The Old Right coalition consisted of the following elements. Most "extreme" were the libertarian and individualist writers and intellectuals: H. L. Mencken, Albert Jay Nock, Rose Wilder Lane, Garet Garrett, all people who had resisted what they believed to be the mounting statism of the Republican regime of the 1920s and who called for an ultraminimal government that would have rolled back the statism of the Progressive period, the Civil War and Reconstruction eras, and perhaps the judicial despotism of Chief Justice John Marshal Next came now virtually forgotten remnants of the conservative, states' rights Democrats of the nineteenth century, largely from the South, whose views were almost as libertarian as the first group's. These men were led by Governor Albert Ritchie of Maryland, who was a candidate for the Democratic presidential nomination in 1932, and Senator James A. Reed from Missouri. The third group consisted of conservative Republicans who were outraged at New Deal democracy and who largely came from the Midwest. Former Progressives and statists, who believed that the New Deal was going much too far, formed the final group; its leader was former President Herbert Hoover, who, though he had launched many New Deal measures in microcosm in his own administration, denounced the New Deal for going too far into "fascism." It was the first group that set the tone, since individualist and libertarian rhetoric provided the only general concepts with which New Deal measures could be opposed. The result, however, was that hack Republican politicians found themselves mouthing libertarian and antistatist slogans that they did not really believe – a condition that set the stage for a later "moderation" and abandonment of their seemingly cherished principles.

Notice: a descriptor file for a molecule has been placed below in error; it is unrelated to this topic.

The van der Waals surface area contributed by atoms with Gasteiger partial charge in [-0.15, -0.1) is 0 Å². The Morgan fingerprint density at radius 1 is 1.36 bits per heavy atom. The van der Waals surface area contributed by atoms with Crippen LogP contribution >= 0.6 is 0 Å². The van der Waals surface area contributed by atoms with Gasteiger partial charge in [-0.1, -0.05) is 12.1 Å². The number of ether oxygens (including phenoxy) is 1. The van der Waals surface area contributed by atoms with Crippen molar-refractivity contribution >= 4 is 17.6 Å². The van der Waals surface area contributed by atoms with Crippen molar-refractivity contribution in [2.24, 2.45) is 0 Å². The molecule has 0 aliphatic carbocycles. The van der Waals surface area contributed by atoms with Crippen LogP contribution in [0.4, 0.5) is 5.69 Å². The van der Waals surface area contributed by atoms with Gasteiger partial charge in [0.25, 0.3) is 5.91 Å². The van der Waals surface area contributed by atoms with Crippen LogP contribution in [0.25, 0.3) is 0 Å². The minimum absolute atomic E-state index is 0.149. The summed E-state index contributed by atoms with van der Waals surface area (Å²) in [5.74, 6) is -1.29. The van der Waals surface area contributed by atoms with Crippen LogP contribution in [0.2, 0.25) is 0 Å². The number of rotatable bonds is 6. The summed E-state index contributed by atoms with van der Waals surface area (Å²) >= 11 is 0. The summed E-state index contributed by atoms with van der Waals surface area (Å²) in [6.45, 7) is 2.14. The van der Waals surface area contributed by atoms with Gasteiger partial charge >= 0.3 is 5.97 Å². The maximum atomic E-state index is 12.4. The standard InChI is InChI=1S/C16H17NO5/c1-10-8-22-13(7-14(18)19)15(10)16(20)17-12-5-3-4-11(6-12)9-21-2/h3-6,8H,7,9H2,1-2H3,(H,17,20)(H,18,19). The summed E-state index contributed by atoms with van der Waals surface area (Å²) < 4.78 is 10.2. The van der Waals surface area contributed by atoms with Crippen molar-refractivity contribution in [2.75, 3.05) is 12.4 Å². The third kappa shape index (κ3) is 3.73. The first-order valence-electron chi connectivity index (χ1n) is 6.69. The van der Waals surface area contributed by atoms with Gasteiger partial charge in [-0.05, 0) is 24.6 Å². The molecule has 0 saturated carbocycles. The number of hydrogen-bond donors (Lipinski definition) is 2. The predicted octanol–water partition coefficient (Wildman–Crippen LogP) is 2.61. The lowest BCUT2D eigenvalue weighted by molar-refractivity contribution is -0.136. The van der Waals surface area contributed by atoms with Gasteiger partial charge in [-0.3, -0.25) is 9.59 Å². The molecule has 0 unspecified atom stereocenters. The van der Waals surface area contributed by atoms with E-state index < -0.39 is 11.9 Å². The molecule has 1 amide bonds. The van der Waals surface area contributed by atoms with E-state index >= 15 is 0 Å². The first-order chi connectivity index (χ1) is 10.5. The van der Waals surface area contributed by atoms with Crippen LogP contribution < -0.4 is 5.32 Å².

Unity in our hostility and hatreds, however, combined with diversity of positive principle, had a healthy effect on the Old Right. It meant that we could unite and act together in denouncing and moving against the New Deal enemy, while disagreeing and arguing in friendly fashion among ourselves about the kind of America we would ultimately like to achieve[...]In those days, it was a pleasure to pore over the voting records of right-wing Republicans in Congress, especially in the harder-core House, for the common garden-variety rightists of the pre-1955 era make the most right-wing congressmen today seem impossibly leftist and socialistic. My two favorite congressmen were Howard Buffett of Nebraska and Frederick C. Smith of Ohio, both of whom would invariably draw "zero" ratings from the Americans for Democratic Action and other leftist groups.